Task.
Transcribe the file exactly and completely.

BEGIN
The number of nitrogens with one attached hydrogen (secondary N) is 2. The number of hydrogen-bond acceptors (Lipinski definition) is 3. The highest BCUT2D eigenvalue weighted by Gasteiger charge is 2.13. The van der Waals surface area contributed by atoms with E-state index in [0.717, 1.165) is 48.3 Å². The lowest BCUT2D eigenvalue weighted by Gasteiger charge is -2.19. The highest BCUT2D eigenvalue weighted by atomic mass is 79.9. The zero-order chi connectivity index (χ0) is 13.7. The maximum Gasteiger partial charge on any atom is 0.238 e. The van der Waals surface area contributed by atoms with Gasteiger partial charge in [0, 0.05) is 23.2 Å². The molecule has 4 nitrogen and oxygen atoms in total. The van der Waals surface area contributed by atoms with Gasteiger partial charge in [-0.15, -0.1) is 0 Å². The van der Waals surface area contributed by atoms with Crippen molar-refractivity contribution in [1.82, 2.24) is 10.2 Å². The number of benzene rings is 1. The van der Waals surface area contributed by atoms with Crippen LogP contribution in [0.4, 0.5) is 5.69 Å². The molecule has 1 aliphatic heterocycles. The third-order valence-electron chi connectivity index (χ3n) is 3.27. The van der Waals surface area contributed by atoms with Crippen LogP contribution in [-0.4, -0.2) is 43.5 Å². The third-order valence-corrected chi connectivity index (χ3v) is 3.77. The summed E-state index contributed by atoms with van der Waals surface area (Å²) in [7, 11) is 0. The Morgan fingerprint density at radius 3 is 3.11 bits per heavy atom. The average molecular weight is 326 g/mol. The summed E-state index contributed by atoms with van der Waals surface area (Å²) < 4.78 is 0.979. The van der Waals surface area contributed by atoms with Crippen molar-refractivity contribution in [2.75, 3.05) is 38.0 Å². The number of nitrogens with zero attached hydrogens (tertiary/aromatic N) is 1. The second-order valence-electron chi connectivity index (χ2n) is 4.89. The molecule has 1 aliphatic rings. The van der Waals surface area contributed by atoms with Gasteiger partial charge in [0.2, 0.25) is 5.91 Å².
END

The number of nitrogens with one attached hydrogen (secondary N) is 2. The number of hydrogen-bond acceptors (Lipinski definition) is 3. The highest BCUT2D eigenvalue weighted by Gasteiger charge is 2.13. The van der Waals surface area contributed by atoms with E-state index in [0.717, 1.165) is 48.3 Å². The lowest BCUT2D eigenvalue weighted by Gasteiger charge is -2.19. The highest BCUT2D eigenvalue weighted by atomic mass is 79.9. The zero-order chi connectivity index (χ0) is 13.7. The maximum Gasteiger partial charge on any atom is 0.238 e. The van der Waals surface area contributed by atoms with Gasteiger partial charge in [0, 0.05) is 23.2 Å². The molecule has 4 nitrogen and oxygen atoms in total. The van der Waals surface area contributed by atoms with Gasteiger partial charge in [-0.15, -0.1) is 0 Å². The van der Waals surface area contributed by atoms with Crippen molar-refractivity contribution in [1.82, 2.24) is 10.2 Å². The number of benzene rings is 1. The van der Waals surface area contributed by atoms with Crippen LogP contribution in [0.4, 0.5) is 5.69 Å². The molecule has 1 aliphatic heterocycles. The third-order valence-electron chi connectivity index (χ3n) is 3.27. The van der Waals surface area contributed by atoms with Crippen LogP contribution in [-0.4, -0.2) is 43.5 Å². The third-order valence-corrected chi connectivity index (χ3v) is 3.77. The summed E-state index contributed by atoms with van der Waals surface area (Å²) in [7, 11) is 0. The Morgan fingerprint density at radius 3 is 3.11 bits per heavy atom. The average molecular weight is 326 g/mol. The summed E-state index contributed by atoms with van der Waals surface area (Å²) < 4.78 is 0.979. The van der Waals surface area contributed by atoms with Crippen molar-refractivity contribution in [2.75, 3.05) is 38.0 Å². The number of nitrogens with zero attached hydrogens (tertiary/aromatic N) is 1. The second-order valence-electron chi connectivity index (χ2n) is 4.89. The molecule has 1 aliphatic rings. The van der Waals surface area contributed by atoms with Gasteiger partial charge in [0.2, 0.25) is 5.91 Å².